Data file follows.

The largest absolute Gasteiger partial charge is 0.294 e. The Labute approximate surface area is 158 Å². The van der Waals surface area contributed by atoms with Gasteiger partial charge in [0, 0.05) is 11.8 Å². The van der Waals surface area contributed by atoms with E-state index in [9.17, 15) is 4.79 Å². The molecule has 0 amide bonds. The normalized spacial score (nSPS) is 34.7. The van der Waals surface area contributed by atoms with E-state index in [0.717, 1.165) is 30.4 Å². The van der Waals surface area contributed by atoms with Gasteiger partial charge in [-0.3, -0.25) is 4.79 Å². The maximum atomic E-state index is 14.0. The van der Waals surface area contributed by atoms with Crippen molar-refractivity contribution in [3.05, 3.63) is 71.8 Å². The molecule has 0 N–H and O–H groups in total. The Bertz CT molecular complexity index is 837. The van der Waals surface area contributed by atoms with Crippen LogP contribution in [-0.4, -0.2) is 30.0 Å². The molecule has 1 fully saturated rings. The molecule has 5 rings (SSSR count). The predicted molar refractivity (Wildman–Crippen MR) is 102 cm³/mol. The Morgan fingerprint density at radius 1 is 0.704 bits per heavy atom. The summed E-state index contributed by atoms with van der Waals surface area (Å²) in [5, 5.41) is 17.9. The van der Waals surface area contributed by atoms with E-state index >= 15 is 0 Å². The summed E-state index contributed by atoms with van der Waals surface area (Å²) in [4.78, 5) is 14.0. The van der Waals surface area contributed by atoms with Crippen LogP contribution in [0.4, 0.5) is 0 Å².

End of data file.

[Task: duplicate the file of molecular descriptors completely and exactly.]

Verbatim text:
The largest absolute Gasteiger partial charge is 0.294 e. The Labute approximate surface area is 158 Å². The van der Waals surface area contributed by atoms with Gasteiger partial charge in [0, 0.05) is 11.8 Å². The van der Waals surface area contributed by atoms with E-state index in [9.17, 15) is 4.79 Å². The molecule has 0 amide bonds. The normalized spacial score (nSPS) is 34.7. The van der Waals surface area contributed by atoms with E-state index in [0.717, 1.165) is 30.4 Å². The van der Waals surface area contributed by atoms with Gasteiger partial charge in [-0.3, -0.25) is 4.79 Å². The maximum atomic E-state index is 14.0. The van der Waals surface area contributed by atoms with Crippen molar-refractivity contribution in [3.05, 3.63) is 71.8 Å². The molecule has 0 N–H and O–H groups in total. The Bertz CT molecular complexity index is 837. The van der Waals surface area contributed by atoms with Crippen LogP contribution in [-0.4, -0.2) is 30.0 Å². The molecule has 1 fully saturated rings. The molecule has 5 rings (SSSR count). The predicted molar refractivity (Wildman–Crippen MR) is 102 cm³/mol. The Morgan fingerprint density at radius 1 is 0.704 bits per heavy atom. The summed E-state index contributed by atoms with van der Waals surface area (Å²) in [5, 5.41) is 17.9. The van der Waals surface area contributed by atoms with E-state index >= 15 is 0 Å². The summed E-state index contributed by atoms with van der Waals surface area (Å²) in [4.78, 5) is 14.0. The van der Waals surface area contributed by atoms with Crippen LogP contribution in [0.4, 0.5) is 0 Å².